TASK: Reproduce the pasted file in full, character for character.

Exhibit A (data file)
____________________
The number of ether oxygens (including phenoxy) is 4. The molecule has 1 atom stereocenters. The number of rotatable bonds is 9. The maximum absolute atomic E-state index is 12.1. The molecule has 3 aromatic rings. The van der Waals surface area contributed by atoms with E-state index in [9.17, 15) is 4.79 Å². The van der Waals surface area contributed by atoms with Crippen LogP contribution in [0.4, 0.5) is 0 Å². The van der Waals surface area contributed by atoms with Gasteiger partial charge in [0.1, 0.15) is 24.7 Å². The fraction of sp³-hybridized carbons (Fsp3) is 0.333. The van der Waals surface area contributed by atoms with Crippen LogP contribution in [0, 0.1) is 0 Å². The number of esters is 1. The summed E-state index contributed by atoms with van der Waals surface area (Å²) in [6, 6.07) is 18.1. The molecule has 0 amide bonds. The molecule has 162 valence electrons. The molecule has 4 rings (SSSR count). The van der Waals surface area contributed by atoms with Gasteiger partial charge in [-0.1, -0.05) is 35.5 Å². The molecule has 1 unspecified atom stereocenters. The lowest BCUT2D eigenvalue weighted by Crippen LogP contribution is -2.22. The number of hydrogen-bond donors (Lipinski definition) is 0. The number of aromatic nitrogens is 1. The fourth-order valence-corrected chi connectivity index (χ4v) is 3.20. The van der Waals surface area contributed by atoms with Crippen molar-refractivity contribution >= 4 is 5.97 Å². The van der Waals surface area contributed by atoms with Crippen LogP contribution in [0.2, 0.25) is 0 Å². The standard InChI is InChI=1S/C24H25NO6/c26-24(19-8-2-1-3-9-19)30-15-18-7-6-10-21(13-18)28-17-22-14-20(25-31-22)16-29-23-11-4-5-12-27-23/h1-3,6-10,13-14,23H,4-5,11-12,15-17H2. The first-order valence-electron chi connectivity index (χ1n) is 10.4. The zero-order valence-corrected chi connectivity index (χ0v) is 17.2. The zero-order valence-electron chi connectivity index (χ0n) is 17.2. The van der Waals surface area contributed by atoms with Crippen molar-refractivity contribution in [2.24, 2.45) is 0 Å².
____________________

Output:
The number of ether oxygens (including phenoxy) is 4. The molecule has 1 atom stereocenters. The number of rotatable bonds is 9. The maximum absolute atomic E-state index is 12.1. The molecule has 3 aromatic rings. The van der Waals surface area contributed by atoms with E-state index in [9.17, 15) is 4.79 Å². The van der Waals surface area contributed by atoms with Crippen LogP contribution in [0.4, 0.5) is 0 Å². The van der Waals surface area contributed by atoms with Gasteiger partial charge in [0.1, 0.15) is 24.7 Å². The fraction of sp³-hybridized carbons (Fsp3) is 0.333. The van der Waals surface area contributed by atoms with Crippen LogP contribution in [0, 0.1) is 0 Å². The number of esters is 1. The summed E-state index contributed by atoms with van der Waals surface area (Å²) in [6, 6.07) is 18.1. The molecule has 0 amide bonds. The molecule has 162 valence electrons. The molecule has 4 rings (SSSR count). The van der Waals surface area contributed by atoms with Gasteiger partial charge in [-0.1, -0.05) is 35.5 Å². The molecule has 1 unspecified atom stereocenters. The lowest BCUT2D eigenvalue weighted by Crippen LogP contribution is -2.22. The number of hydrogen-bond donors (Lipinski definition) is 0. The number of aromatic nitrogens is 1. The fourth-order valence-corrected chi connectivity index (χ4v) is 3.20. The van der Waals surface area contributed by atoms with Crippen molar-refractivity contribution >= 4 is 5.97 Å². The van der Waals surface area contributed by atoms with Crippen LogP contribution in [0.2, 0.25) is 0 Å². The standard InChI is InChI=1S/C24H25NO6/c26-24(19-8-2-1-3-9-19)30-15-18-7-6-10-21(13-18)28-17-22-14-20(25-31-22)16-29-23-11-4-5-12-27-23/h1-3,6-10,13-14,23H,4-5,11-12,15-17H2. The first-order valence-electron chi connectivity index (χ1n) is 10.4. The zero-order valence-corrected chi connectivity index (χ0v) is 17.2. The zero-order valence-electron chi connectivity index (χ0n) is 17.2. The van der Waals surface area contributed by atoms with Crippen molar-refractivity contribution in [2.24, 2.45) is 0 Å².